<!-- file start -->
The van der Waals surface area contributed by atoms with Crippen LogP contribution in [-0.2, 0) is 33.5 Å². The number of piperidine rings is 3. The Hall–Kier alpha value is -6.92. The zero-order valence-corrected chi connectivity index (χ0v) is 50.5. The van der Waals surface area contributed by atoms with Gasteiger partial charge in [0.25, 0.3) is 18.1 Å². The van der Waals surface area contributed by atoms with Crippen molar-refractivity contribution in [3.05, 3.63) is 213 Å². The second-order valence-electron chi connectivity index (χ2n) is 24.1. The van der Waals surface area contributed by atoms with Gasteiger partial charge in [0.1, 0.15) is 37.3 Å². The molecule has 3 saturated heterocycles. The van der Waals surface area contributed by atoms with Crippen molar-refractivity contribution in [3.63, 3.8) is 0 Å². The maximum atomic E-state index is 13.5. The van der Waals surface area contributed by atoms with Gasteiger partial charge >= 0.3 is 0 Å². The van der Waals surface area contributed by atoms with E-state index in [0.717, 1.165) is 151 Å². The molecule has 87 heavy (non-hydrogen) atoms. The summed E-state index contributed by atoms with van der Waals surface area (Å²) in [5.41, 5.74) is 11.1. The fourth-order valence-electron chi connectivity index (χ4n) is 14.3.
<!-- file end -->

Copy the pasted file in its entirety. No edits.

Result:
The van der Waals surface area contributed by atoms with Crippen LogP contribution in [-0.2, 0) is 33.5 Å². The number of piperidine rings is 3. The Hall–Kier alpha value is -6.92. The zero-order valence-corrected chi connectivity index (χ0v) is 50.5. The van der Waals surface area contributed by atoms with Gasteiger partial charge in [0.25, 0.3) is 18.1 Å². The van der Waals surface area contributed by atoms with Crippen molar-refractivity contribution in [3.05, 3.63) is 213 Å². The second-order valence-electron chi connectivity index (χ2n) is 24.1. The van der Waals surface area contributed by atoms with Gasteiger partial charge in [0.1, 0.15) is 37.3 Å². The molecule has 3 saturated heterocycles. The van der Waals surface area contributed by atoms with Crippen molar-refractivity contribution in [3.63, 3.8) is 0 Å². The maximum atomic E-state index is 13.5. The van der Waals surface area contributed by atoms with Gasteiger partial charge >= 0.3 is 0 Å². The van der Waals surface area contributed by atoms with E-state index in [0.717, 1.165) is 151 Å². The molecule has 87 heavy (non-hydrogen) atoms. The summed E-state index contributed by atoms with van der Waals surface area (Å²) in [5.41, 5.74) is 11.1. The fourth-order valence-electron chi connectivity index (χ4n) is 14.3.